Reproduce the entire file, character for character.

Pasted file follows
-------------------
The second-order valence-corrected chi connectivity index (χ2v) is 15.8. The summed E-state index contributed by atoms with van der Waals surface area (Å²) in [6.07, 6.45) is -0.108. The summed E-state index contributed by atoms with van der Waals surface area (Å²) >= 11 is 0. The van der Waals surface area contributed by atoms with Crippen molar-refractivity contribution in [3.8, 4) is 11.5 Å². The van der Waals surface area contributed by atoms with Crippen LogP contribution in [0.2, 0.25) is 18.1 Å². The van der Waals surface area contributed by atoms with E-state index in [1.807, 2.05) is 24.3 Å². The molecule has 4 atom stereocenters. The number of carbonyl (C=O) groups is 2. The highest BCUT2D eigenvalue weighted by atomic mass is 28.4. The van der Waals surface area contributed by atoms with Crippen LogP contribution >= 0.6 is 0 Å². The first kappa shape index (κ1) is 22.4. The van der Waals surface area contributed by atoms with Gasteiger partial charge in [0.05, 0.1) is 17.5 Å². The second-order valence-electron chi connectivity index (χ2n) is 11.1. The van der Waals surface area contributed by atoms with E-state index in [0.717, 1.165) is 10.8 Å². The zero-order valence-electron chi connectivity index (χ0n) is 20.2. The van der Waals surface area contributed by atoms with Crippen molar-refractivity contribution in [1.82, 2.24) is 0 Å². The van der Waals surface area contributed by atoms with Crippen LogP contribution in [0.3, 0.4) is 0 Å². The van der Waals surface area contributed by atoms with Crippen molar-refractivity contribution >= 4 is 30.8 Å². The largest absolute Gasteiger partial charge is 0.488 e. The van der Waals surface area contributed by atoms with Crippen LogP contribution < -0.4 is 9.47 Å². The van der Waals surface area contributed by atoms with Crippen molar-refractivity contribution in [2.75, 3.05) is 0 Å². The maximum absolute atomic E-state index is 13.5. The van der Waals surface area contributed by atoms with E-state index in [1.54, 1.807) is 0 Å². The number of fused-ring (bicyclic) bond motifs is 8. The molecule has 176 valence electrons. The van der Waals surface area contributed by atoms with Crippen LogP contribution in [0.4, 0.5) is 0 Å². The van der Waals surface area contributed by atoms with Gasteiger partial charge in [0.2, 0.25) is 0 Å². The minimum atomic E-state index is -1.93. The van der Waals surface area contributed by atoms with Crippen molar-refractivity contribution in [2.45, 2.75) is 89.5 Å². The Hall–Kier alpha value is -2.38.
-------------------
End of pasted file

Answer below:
The second-order valence-corrected chi connectivity index (χ2v) is 15.8. The summed E-state index contributed by atoms with van der Waals surface area (Å²) in [6.07, 6.45) is -0.108. The summed E-state index contributed by atoms with van der Waals surface area (Å²) >= 11 is 0. The van der Waals surface area contributed by atoms with Crippen molar-refractivity contribution in [3.8, 4) is 11.5 Å². The van der Waals surface area contributed by atoms with Crippen LogP contribution in [0.2, 0.25) is 18.1 Å². The van der Waals surface area contributed by atoms with E-state index in [1.807, 2.05) is 24.3 Å². The molecule has 4 atom stereocenters. The number of carbonyl (C=O) groups is 2. The highest BCUT2D eigenvalue weighted by atomic mass is 28.4. The van der Waals surface area contributed by atoms with Crippen LogP contribution >= 0.6 is 0 Å². The first kappa shape index (κ1) is 22.4. The van der Waals surface area contributed by atoms with Gasteiger partial charge in [0.05, 0.1) is 17.5 Å². The second-order valence-electron chi connectivity index (χ2n) is 11.1. The van der Waals surface area contributed by atoms with E-state index in [0.717, 1.165) is 10.8 Å². The zero-order valence-electron chi connectivity index (χ0n) is 20.2. The van der Waals surface area contributed by atoms with Crippen molar-refractivity contribution in [1.82, 2.24) is 0 Å². The van der Waals surface area contributed by atoms with Crippen LogP contribution in [0.3, 0.4) is 0 Å². The van der Waals surface area contributed by atoms with Crippen molar-refractivity contribution >= 4 is 30.8 Å². The largest absolute Gasteiger partial charge is 0.488 e. The van der Waals surface area contributed by atoms with Crippen LogP contribution < -0.4 is 9.47 Å². The van der Waals surface area contributed by atoms with Crippen molar-refractivity contribution in [2.75, 3.05) is 0 Å². The maximum absolute atomic E-state index is 13.5. The van der Waals surface area contributed by atoms with E-state index in [1.54, 1.807) is 0 Å². The number of fused-ring (bicyclic) bond motifs is 8. The molecule has 176 valence electrons. The van der Waals surface area contributed by atoms with Crippen LogP contribution in [0.4, 0.5) is 0 Å². The van der Waals surface area contributed by atoms with Gasteiger partial charge in [0.2, 0.25) is 0 Å². The minimum atomic E-state index is -1.93. The van der Waals surface area contributed by atoms with Crippen molar-refractivity contribution in [2.45, 2.75) is 89.5 Å². The Hall–Kier alpha value is -2.38.